Rainbow coloring is not uncommon in nature. It is possessed by both birds and beetles, which have a lot of natural enemies. It was believed that a bright color is necessary for reproduction, despite the fact that it attracts predators. But the new data turned out to be unexpected - this is camouflage.
Asiatic beetles (Sternocera aequisignata) are distinguished by shiny, iridescent exoskeletons that shimmer with all colors. Both males and females have such bright chitin, which indicates the importance of coloration not only for mating.
To find out if the rainbow shell affects the invisibility of beetles to hungry birds, a group of researchers led by ecologist Karin Kjernsmo of the University of Bristol in England conducted an interesting experiment. They attached artificial rainbow beetle shells stuffed with mealworms to leaves in a wild forest, painting the imitations in different colors: blue, green, purple, rainbow, and black. All 886 targets were installed, both bright and inconspicuous.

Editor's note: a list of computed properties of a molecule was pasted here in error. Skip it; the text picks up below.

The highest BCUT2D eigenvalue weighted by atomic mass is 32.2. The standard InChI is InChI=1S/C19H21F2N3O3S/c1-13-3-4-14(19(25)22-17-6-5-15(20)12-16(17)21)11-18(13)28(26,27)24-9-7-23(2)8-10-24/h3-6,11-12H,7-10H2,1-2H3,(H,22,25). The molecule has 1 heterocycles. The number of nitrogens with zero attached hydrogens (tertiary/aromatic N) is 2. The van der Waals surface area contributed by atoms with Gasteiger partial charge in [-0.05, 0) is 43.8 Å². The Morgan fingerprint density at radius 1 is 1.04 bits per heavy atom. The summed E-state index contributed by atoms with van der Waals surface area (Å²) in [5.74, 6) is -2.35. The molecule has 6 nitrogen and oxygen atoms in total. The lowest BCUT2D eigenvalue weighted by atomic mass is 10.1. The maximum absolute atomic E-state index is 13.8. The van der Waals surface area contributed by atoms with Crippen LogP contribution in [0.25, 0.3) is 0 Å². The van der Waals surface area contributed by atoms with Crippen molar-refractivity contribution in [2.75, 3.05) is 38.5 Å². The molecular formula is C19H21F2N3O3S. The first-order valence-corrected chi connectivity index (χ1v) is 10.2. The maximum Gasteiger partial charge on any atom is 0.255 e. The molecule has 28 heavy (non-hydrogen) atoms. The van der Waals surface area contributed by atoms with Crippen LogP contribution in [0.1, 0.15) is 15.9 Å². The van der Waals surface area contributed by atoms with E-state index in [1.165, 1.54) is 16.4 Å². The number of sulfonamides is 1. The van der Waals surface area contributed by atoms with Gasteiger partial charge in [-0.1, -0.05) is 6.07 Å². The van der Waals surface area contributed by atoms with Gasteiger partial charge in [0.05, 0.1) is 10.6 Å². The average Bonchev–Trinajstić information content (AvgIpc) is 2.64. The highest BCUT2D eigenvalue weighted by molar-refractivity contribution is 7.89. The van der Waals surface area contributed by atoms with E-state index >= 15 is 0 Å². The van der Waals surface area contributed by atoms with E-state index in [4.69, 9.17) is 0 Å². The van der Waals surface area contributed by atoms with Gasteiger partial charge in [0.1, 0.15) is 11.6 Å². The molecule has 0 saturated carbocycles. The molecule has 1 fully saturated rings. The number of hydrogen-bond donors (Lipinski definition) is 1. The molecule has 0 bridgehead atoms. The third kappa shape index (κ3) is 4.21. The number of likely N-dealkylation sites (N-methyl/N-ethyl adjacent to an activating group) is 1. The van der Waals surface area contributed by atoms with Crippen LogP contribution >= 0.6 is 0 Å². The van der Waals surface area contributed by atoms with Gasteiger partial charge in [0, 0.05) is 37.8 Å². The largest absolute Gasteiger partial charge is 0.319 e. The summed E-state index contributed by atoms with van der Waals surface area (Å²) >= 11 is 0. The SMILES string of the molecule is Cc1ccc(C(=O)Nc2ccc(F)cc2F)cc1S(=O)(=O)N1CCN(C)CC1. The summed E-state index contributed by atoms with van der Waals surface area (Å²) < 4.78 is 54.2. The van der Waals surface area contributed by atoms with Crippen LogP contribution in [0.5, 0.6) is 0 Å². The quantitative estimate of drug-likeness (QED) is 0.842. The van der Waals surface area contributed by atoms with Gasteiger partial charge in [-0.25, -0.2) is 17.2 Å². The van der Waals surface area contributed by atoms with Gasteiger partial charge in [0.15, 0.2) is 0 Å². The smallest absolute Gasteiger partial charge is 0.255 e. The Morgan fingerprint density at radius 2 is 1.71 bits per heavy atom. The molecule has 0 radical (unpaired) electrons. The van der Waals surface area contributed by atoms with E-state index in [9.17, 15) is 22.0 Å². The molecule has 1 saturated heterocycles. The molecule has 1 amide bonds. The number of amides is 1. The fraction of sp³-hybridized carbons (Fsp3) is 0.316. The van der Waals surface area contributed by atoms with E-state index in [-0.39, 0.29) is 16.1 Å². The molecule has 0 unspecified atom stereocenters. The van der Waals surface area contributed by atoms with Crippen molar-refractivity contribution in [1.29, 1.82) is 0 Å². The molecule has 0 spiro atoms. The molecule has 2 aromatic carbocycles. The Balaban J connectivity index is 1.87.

Two days later, the researchers returned to the forest and counted the "losses". It turned out that the iridescent "beetles" survived the most: the birds ate 85% of the purple and blue dummies and less than 60% of the iridescent ones.
It is unclear whether the birds are experiencing vision problems or are simply afraid of the bright color, warning of the poisonousness of the target. Kjernsmo suggests that rapidly changing colors can disrupt normal bird imaging processes.
As for the people, their results were worse. In the second experiment, 36 people, trying to see in the foliage rainbow and faded dummies of beetles, found less than 80% of blue and purple and only 17% of rainbow ones. That is, iridescence is a wonderful camouflage.